Updated: Jan 2
The human papillomavirus (HPV) vaccine protects boys against the HPV infections that can cause cancers of the anus, penis, and mouth/throat in men. Plus, when boys are vaccinated, they are less likely to spread HPV to their current and future partners.
HPV is very common: nearly one in four Americans are infected. By getting HPV vaccine at the recommended age—between 9 and 12 years old—boys and girls get the best protection against HPV cancers.
Take advantage of any doctor's visit—checkups, sick visits, physicals for sports or school activities—to get your child protected from HPV cancers. Even if the doctor doesn't mention HPV vaccine, be sure to ask about getting it for your child at that appointment.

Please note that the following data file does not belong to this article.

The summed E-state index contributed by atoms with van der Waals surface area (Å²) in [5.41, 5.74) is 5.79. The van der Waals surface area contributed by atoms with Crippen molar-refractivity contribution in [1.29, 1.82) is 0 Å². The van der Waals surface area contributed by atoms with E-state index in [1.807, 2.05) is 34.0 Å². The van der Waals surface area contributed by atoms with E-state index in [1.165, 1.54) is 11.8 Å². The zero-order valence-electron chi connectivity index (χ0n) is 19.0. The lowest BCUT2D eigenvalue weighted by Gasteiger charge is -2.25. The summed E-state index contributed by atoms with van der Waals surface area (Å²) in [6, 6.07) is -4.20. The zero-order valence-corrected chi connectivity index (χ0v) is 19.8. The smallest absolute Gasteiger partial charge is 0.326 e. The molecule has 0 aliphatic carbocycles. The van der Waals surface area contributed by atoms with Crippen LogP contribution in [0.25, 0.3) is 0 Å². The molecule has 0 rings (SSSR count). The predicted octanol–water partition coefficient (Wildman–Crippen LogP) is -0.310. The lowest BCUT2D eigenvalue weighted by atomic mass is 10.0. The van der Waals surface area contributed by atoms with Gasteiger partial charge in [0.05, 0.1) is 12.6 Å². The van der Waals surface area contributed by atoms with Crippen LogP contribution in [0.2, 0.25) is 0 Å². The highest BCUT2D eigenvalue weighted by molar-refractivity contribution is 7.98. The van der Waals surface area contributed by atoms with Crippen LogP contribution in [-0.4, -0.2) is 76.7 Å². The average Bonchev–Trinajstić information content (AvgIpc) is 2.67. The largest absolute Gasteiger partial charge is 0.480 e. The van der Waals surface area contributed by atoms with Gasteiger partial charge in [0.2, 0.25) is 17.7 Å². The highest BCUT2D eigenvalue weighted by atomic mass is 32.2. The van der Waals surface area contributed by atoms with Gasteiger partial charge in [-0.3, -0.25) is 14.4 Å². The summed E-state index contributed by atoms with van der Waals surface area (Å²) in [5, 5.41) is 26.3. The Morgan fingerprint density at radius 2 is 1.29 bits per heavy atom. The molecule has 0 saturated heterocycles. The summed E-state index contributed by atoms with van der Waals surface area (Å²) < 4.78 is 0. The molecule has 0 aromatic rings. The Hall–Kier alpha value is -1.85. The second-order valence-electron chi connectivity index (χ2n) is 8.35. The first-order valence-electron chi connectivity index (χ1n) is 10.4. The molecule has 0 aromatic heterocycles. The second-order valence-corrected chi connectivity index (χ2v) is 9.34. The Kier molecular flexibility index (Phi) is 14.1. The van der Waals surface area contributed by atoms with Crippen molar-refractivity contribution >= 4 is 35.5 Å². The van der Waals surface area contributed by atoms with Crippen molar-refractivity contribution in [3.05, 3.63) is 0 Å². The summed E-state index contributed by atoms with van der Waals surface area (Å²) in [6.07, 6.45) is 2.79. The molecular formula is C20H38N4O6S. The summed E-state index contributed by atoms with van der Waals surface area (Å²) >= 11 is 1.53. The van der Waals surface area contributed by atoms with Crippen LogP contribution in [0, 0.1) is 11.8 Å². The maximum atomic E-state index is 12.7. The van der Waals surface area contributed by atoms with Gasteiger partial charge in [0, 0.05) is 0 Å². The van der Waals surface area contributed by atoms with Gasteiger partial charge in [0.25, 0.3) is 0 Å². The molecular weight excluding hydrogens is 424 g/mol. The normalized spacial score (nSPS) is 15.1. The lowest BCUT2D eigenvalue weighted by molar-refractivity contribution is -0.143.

If your son or daughter is older than 12: if your teen or young adult has not started or finished the series of HPV vaccine shots, it's not too late! Make an appointment with their doctor as soon as possible to complete the series.
Protecting your son now gives him the best shot at preventing these cancers in his future!